From mass WordPress compromises to a spear-phishing attack on the White House, there is no doubt cybercriminals gained confidence and momentum in 2012.
The Websense Security Labs looked at recent security and attack trends to come up with hypotheses of the anticipated evolution of threats in 2013.
Forecasting threats is a challenging task, especially when trying to nail-down the trends and waves of the quickly shifting threat landscape. But, we have a solid track record of seeing into the murky future of the security world. If the Mayan Calendar end doesn't trigger an apocalypse at the end of this year, here's my take on what trends we expect to see emerge and continue in 2013 (you can access the full report here):
1. More cross-platform threats attacking mobile in 2013
Cross-platform threats have increasingly become the norm in the desktop/laptop realm. This expertise will lend itself to attacking these top three mobile platforms: Android, iOS and Windows 8. Cybercriminals operate toward similar objectives as legitimate application developers and focus on the most profitable platforms. As development barriers are removed, mobile threats will be able to leverage a huge library of shared code.
To draw a parallel to past cross-platform threats, Blackhole has emerged as the premiere exploit kit in the web world. It packages many different exploits together that can determine the operating system of a visitor and deliver the appropriate malware or lure specific to the device. The likelihood of a packaged, multi-platform exploit kit targeting mobile devices is high, only this may be farther off than 2013.
In the meantime, attackers will continue to increasingly use social engineering lures to capture user credentials on mobile devices, a tactic where platform exploitation is nonessential.
2. Legitimate mobile app stores will host more malware in 2013, but legitimate apps behaving badly may become more of a concern.
The success of the mobile app sales model has encouraged developers to create more mobile apps for the market. As a result, we will see an increased volume of malware hosted in legitimate mobile app stores. In addition, jail-broken devices and non-sanctioned app stores will pose significant risk in the enterprise as more organizations allow BYOD.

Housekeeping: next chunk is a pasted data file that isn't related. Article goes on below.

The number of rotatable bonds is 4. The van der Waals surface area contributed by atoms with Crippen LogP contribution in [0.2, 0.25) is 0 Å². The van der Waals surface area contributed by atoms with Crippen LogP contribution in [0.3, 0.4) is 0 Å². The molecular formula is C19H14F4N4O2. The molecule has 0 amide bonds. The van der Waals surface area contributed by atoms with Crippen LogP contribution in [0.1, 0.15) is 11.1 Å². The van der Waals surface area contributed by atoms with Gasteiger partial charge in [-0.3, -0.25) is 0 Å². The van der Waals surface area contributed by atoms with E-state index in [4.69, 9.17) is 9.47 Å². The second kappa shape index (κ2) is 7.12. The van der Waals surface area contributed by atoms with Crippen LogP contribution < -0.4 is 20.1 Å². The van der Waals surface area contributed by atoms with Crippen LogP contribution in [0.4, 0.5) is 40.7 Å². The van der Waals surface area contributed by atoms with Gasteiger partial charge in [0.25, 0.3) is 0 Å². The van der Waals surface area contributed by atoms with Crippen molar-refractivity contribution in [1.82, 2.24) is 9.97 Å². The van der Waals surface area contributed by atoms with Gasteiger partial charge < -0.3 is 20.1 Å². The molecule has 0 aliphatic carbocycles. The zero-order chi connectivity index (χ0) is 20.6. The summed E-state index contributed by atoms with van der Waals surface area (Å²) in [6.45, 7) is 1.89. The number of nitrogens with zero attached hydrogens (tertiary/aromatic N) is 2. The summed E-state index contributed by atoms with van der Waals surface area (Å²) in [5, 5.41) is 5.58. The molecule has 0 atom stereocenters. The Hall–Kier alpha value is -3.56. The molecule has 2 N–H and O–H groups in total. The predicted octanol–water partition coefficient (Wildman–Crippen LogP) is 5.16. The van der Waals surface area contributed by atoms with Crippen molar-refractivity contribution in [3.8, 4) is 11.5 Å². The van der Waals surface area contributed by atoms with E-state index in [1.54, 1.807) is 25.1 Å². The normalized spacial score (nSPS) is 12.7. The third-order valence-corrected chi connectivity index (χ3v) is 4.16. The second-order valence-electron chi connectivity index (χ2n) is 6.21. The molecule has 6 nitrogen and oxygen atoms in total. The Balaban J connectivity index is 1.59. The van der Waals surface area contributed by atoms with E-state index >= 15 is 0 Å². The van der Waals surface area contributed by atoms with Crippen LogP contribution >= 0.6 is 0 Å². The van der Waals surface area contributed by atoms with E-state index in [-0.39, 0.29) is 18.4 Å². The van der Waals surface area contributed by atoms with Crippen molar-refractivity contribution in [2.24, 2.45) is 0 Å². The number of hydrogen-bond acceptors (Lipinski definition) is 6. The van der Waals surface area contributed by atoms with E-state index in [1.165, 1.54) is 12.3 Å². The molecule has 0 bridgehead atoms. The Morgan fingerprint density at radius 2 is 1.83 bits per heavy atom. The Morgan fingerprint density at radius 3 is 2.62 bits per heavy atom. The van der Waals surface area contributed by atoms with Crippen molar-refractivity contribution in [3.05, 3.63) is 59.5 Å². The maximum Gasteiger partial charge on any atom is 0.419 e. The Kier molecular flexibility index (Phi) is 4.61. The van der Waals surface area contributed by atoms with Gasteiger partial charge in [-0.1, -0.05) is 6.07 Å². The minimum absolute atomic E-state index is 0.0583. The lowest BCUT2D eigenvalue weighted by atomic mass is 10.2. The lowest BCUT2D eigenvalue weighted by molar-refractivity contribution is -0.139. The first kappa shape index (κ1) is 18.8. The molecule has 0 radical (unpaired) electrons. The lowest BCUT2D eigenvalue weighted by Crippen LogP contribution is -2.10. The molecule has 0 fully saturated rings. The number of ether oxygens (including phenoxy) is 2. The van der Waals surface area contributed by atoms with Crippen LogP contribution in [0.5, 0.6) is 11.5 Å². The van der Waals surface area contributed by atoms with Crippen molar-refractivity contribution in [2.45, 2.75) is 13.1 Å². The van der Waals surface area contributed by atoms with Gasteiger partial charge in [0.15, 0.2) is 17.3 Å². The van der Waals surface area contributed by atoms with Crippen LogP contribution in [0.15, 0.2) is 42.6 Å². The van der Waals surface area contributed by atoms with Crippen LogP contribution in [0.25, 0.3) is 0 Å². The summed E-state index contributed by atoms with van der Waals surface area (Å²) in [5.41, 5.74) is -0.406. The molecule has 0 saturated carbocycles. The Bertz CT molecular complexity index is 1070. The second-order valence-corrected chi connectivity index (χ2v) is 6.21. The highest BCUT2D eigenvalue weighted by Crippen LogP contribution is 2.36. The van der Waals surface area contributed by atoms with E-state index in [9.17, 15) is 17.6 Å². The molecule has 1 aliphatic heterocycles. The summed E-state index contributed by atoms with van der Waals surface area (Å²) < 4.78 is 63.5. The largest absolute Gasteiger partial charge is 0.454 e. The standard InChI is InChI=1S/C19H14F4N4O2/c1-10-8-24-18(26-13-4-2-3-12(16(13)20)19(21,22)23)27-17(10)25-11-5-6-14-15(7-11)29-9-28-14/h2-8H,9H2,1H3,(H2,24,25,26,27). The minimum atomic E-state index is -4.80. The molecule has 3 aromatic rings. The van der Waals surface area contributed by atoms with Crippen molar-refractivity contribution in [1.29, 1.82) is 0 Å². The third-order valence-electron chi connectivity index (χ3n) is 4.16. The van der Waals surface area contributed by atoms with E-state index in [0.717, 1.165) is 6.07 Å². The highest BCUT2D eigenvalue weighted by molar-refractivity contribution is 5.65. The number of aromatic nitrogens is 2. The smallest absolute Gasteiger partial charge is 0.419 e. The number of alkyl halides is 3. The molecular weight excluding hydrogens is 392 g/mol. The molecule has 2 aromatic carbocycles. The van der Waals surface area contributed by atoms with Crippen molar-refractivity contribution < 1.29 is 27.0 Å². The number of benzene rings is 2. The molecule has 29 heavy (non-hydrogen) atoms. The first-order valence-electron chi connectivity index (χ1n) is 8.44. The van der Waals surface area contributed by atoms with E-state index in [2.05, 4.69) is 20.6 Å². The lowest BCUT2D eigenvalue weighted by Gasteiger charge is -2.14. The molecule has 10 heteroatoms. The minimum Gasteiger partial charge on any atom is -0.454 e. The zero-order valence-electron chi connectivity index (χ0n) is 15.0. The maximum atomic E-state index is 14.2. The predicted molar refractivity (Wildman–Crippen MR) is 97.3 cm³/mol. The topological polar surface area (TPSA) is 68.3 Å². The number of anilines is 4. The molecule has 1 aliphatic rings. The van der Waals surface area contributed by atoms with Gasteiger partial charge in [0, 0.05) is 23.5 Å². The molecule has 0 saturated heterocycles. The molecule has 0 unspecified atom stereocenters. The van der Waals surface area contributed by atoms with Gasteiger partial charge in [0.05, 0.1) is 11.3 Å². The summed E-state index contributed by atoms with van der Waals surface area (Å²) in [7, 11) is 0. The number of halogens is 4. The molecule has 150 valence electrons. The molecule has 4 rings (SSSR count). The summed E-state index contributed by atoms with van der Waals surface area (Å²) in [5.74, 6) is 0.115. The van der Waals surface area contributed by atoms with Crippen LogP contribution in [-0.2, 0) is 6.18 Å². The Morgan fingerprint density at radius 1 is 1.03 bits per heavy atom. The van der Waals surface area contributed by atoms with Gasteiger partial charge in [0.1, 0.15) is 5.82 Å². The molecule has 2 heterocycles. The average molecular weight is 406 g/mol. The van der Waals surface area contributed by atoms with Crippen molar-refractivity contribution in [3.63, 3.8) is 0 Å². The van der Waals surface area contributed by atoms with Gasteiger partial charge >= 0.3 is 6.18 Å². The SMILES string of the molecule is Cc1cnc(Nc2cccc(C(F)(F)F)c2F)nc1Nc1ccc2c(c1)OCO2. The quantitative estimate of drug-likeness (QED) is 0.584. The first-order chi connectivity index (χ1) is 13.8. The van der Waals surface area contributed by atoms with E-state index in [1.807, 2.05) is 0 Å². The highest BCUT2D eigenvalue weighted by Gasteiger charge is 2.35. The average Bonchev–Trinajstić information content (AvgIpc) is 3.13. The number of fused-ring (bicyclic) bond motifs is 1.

So this isn't just the non-sanctioned and open stores we are talking about. We believe there is an increasing likelihood that the bad guys will get a sophisticated piece of malware hidden in an application that will sneak by even vetted, legitimate app stores.
Another challenge is going to be the targeting of legitimate application developers by hackers to steal the vast amount of user data these applications collect (with a user's tacit, but often uninformed permission). The bad guys will increasingly look to compromise developer's systems to gain access to any data they find profitable.
3. Governments currently involved in cyber-warfare will likely increase their efforts in 2013.
Government-sponsored attacks will increase. In the wake of several public cyber-warfare events, there are a number of contributing factors that will drive more countries toward these strategies and tactics. A reason for this is that these attacks, when successful, work phenomenally well to achieve the attacker's objectives. We are also likely to see new and smaller government cyber-warfare players.
4. Increased awareness will result in fewer hacktivism incidents.
Increased awareness, and the resulting improvements in defensive measures, will result in fewer successful hacktivism incidents, but the sophistication levels of attacks will increase. This is specifically related to data stealing attacks. That said, distributed denial of service (DDoS) attacks will continue to be a weapon in the average hacktivist's arsenal.
5. Cybercriminals will become more 'virtually aware' and find modern bypass methods to avoid detection.
As networks and security vendors both apply virtual machines for applications, servers and sandboxing, threats are preparing for a customized response. Threats will evolve to more frequently and more readily tell if they are in a sandbox environment so they "play nice" until someone lets them into your network. We've already seen this with Flame, but also in more common web attacks where payloads are delivered upon the first, but not secondary visits to a malicious site.
6. Email attacks will evolve to new levels.
Old school techniques will make a comeback while other email threats will evolve to new levels. Malicious email attachments will make a comeback as malcode authors create polymorphic threats they know antivirus will be unable to stop. Domain generation algorithms and other emerging techniques will bypass current security, use different evasion tactics and increase the targeting of professionals.
7. Attacks will continue to exploit legitimate web platforms.
Having owned WordPress, attackers are moving to conquer Joomla, Drupal and phpWind. Vulnerabilities in WordPress have been exploited with mass compromises frequently. Now, because other content management systems (CMS) and service platforms are growing in use and popularity, the bad guys will routinely test the integrity of these systems. This will be increasingly likely as we see hackers become more regionally focused. As certain platforms gain users in emerging markets, the bad guys will be drawn to these targets.
The full report also includes in-depth articles on mobile security, email security and Java exploits. You can access the full report at http://www.websense.com/2013predictions.
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